December 1, 2016: On the occasion of World AIDS Day, WHO has released new guidelines on HIV self-testing to improve access to and uptake of HIV diagnosis.
According to a new WHO progress report, lack of an HIV diagnosis is a major obstacle to implementing the Organizationâ€™s recommendation that everyone with HIV should be offered antiretroviral therapy (ART).
The report reveals that more than 18 million people with HIV are currently taking ART, and a similar number is still unable to access treatment, the majority of which are unaware of their HIV positive status. Today, 40% of all people with HIV (over 14 million) remain unaware of their status, and many of these are people at higher risk of HIV infection who often find it difficult to access existing testing services, says the report.
“Millions of people with HIV are still missing out on life-saving treatment, which can also prevent HIV transmission to others,” said Dr Margaret Chan, WHO Director-General. “HIV self-testing will open the door for many more people to know their HIV status and find out how to get treatment and access prevention services.”
HIV self-testing means people can use oral fluid or blood- finger-pricks to discover their status in a private and convenient setting. Results are ready within 20 minutes or less. Those with positive results are advised to seek confirmatory tests at health clinics. WHO recommends they receive information and links to counselling as well as rapid referral to prevention, treatment and care services.
HIV self-testing is a way to reach more people with undiagnosed HIV and represents a step forward to empower individuals, diagnose people earlier before they become sick, bring services closer to where people live, and create demand for HIV testing. This is particularly important for those people facing barriers to accessing existing services.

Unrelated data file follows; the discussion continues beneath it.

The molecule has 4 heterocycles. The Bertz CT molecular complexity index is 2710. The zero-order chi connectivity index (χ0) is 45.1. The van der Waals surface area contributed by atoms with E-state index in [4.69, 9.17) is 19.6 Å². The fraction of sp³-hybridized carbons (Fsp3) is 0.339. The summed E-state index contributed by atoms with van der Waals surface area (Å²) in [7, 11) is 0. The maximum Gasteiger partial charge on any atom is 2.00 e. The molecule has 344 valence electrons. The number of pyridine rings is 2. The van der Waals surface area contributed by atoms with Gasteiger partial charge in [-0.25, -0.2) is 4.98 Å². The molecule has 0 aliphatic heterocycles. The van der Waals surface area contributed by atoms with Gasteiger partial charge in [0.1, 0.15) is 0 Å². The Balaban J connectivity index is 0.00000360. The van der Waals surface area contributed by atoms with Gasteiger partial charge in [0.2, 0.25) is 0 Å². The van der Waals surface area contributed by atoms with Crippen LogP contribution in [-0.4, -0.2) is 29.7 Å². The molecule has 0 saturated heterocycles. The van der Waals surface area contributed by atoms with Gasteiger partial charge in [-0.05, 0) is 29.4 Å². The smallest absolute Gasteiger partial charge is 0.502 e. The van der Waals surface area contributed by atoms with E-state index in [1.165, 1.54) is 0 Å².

Between 2005 and 2015 the proportion of people with HIV learning of their status has increased from 12% to 60% globally. This increase in HIV testing uptake worldwide has led to more than 80% of all people diagnosed with HIV receiving ART.
“By offering HIV self-testing, we can empower people to find out their own HIV status and also to notify their partners and encourage them to get tested as well,” says Dr Gottfried Hirnschall, Director of WHOâ€™s Department of HIV. “This should lead to more people knowing their status and being able to act upon it. Self-testing will be particularly relevant for those people who may find it difficult to access testing in clinical settings and might prefer self-testing as their method of choice.”
Twenty three countries currently have national policies that support HIV self-testing. Many other countries are developing policies, but wide-scale implementation of HIV self-testing remains limited.